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73 posts

Master Geek
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Topic # 80720 3-Apr-2011 11:33
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Hi all,

We're thinking about building and so I've started to think about what makes a "smart home". For me, I'm not particularly interested in home automation as such (like lighting schedules, automatic blinds etc), but am interested in making sure that the correct cabling is in place for home networking, television and security.

I'd be interested to hear about experiences from anyone who has been down this track already.

Some specific questions that spring immediately to mind would be...

- Did you use a specialist vendor for the design and/or implementation, if so who and how well did this work?
- In terms of structured cabling, did you use the same cable specification (i.e. Cat 6) for security, network and telephony cabling? If so, are there any pitfalls to be aware of (i.e. problems powering security sensors over Cat 6 for example)?
- How many cables did you run, was that enough, or would you have run more or less if you had the chance to do it again?

I'm sure theres no one right answer to most of the questions, but like I say, I'd be interested in hearing about peoples experiences - especially things that worked well, and things that worked not so well :)


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1084 posts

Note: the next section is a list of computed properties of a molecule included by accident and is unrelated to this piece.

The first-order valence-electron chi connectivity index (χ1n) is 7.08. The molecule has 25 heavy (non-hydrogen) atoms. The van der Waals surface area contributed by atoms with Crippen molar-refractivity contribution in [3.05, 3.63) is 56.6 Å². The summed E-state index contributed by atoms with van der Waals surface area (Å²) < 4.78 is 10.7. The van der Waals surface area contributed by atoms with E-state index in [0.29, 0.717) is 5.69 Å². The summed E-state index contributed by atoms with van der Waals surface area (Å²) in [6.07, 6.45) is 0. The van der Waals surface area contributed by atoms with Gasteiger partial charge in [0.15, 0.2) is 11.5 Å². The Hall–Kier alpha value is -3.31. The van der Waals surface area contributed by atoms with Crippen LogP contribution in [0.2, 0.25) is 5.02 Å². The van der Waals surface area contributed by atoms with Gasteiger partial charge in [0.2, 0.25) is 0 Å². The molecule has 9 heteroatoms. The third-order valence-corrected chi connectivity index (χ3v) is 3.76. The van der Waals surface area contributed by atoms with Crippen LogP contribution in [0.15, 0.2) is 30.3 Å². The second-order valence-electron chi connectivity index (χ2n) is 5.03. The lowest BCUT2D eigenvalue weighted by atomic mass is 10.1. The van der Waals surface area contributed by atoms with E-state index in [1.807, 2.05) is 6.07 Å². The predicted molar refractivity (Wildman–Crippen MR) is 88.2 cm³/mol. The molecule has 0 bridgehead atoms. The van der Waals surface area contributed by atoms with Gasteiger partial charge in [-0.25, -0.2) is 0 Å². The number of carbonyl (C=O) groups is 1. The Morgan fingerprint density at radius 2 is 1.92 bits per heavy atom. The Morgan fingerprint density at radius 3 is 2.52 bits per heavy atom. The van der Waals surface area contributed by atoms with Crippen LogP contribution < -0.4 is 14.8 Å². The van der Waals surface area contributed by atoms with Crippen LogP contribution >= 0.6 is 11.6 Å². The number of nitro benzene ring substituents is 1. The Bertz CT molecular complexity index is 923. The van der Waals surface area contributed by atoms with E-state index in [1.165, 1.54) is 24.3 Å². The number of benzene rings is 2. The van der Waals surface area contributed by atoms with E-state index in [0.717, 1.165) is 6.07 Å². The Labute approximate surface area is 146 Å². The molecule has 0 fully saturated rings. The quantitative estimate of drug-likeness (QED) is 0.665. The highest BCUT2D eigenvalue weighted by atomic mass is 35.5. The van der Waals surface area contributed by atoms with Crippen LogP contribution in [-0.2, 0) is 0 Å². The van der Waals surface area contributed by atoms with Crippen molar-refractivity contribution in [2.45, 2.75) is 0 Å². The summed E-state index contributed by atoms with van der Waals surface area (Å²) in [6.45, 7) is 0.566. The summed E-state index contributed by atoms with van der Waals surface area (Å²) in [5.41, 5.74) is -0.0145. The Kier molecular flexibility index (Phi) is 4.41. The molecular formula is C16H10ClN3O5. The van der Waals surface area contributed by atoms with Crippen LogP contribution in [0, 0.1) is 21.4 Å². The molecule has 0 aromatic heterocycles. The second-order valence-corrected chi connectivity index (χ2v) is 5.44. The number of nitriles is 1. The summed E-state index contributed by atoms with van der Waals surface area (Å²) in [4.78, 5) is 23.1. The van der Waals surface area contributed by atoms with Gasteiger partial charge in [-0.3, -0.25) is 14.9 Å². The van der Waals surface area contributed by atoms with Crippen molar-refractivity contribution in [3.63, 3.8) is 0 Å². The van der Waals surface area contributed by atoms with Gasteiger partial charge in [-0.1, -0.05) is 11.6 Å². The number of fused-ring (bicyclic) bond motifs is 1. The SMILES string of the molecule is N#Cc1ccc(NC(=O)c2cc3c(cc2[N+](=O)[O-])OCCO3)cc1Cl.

Uber Geek
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  Reply # 454769 3-Apr-2011 11:50
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I take it your going to be wiring your house yourself?
Do NOT use data cabling for alarms/sensors etc, this will only lead to problems later on. Use at least 4 core .22 security cable.

Now a few questions I ask my clients...
Are you in to technology? Do you know how to tune a tv or set up a home theatre stereo?
Do you want to reticulate MySky (HDMI) around your house? Do you want to control a sky box (or 2) from all around your house? Do you want a DVD/Blueray player distributed around all tv's in your house?

Will 1 wireless access point (wireless internet) cover your entire footprint of your house? Or do you need 2?
Are you wanting through the home audio system with control pads at each major location ie: kitchen/dining, lounge, ensuite/master bedroom?
Are you wanting any outdoor cameras? If so, High Definition IP cameras maybe?
Are you wanting any computers controllable at any tv?
Do you need an intercom system to control a front door/gate?
Are you wanting to be able to turn off your alarm and unlock the front door (for contractors) while your at work? (from your iPhone?)

Are you able to do this yourself, or will you have to pay someone to do it?
Doing all of the above with an alarm system can easily hit $10k+.

In order not to waste money installing cables you will never use, you need to create a list of the things you would like in your new home, and then work out from there what cables you would need.
Wiring for a smart home is very broad. You can very easily waste lots of money on things never used.